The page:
COVID-19's financial impact & how digital health advancements will help patients

COVID-19 has had a worldwide impact on health systems. It has impacted healthcare assesibility, supply chain delivery of food, medical supplies, sanitation, masks, and the ability to travel locally and internationally. It  effects the daily mental health, and financial stability of companies and families.  In the United States it accelerated changes already available, such as telehealth. 

The COVID-19 pandemic will have a long-lasting effect on the healthcare industry, with new potential for digital health initiatives and data-sharing to help patients and public health surveillance, according to Judy Faulkner, founder and CEO of Epic.

The economic stress of the pandemic may accelerate mergers of health care providers, hospitals, and other entities such as imaging, physical therapy, laboratories, and perhaps even  payors. 

1. There is a strong possibility for future mergers, acquisitions and layoffs as hospitals and health systems have been forced to spend more money on COVID-19 care while canceling many surgeries and other appointments. Ms. Faulkner said many of Epic's customers have experienced revenue declines between 35 percent and 55 percent.

2. Hospitals will continue to push patient remote monitoring and telehealth programs; she said Epic calculated there have been between 50 and 100 times more video visits being done by clients compared to months before the pandemic.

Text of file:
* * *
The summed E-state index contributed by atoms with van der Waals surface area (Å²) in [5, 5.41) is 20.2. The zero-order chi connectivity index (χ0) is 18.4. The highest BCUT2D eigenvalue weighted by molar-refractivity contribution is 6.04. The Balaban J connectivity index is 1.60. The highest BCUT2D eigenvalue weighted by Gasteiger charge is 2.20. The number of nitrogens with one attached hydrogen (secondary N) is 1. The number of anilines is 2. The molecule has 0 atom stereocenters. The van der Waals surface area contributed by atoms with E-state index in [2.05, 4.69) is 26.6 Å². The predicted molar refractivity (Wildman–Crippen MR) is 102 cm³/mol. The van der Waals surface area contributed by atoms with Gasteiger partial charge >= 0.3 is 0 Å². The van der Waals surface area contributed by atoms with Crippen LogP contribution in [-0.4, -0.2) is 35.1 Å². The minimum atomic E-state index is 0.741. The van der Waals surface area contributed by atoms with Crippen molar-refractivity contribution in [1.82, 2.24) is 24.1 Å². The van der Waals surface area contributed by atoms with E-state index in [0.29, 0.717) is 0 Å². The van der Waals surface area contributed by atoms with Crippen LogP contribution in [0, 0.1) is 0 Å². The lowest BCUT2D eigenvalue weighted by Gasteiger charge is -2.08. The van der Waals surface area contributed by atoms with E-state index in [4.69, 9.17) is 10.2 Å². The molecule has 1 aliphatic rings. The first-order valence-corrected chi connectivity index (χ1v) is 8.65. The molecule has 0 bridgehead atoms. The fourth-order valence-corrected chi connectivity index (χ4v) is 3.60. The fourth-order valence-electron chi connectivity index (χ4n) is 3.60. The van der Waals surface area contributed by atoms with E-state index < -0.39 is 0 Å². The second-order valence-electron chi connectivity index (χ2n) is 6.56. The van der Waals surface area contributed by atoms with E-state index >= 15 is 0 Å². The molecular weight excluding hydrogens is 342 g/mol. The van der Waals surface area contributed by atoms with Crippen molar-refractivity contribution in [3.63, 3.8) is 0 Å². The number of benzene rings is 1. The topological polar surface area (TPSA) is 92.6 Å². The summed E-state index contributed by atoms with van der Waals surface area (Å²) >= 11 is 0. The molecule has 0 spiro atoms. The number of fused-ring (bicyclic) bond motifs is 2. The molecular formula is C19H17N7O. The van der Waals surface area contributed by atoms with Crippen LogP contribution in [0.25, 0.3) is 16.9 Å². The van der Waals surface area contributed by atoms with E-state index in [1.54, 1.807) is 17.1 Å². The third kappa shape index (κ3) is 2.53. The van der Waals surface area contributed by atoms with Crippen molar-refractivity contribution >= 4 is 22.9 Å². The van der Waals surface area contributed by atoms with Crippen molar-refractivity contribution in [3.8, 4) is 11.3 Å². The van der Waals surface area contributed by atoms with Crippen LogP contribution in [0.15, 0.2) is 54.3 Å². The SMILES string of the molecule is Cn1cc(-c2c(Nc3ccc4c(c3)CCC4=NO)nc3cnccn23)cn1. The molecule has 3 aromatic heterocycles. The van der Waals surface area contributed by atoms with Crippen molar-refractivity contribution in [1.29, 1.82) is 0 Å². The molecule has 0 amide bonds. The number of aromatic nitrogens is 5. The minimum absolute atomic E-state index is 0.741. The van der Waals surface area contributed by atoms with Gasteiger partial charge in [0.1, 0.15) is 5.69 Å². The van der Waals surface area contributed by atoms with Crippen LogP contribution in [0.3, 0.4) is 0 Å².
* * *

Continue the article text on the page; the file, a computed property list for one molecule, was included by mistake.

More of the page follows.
3. Hospitals and health systems will standardize data definitions so regulators such as the CDC can more quickly access data needed for monitoring public health emergencies.

"If people define the data differently, then you can't aggregate it. So that's a big problem that there isn't enough standardization. And just collecting the data when it isn't standardized doesn't get you very far," Ms. Faulkner said. 

4. There will be a greater focus on public health surveillance, and Epic may help governments by sharing patient data that can derive insights for social distancing guidelines.

5. Did the the pandemic expose any critical flaws in the healthcare system, adding: "This happened so quickly. There was a shortage of [intensive care unit] beds, a shortage of ventilators. So I don't want to say that anything was a flaw. Because when something so out of the ordinary happens, is that a flaw or is it just we've learned something and next time, if this happens again, we'll be better prepared?"

Judy Faulkner on COVID-19's financial impact & how digital health advancements will help patients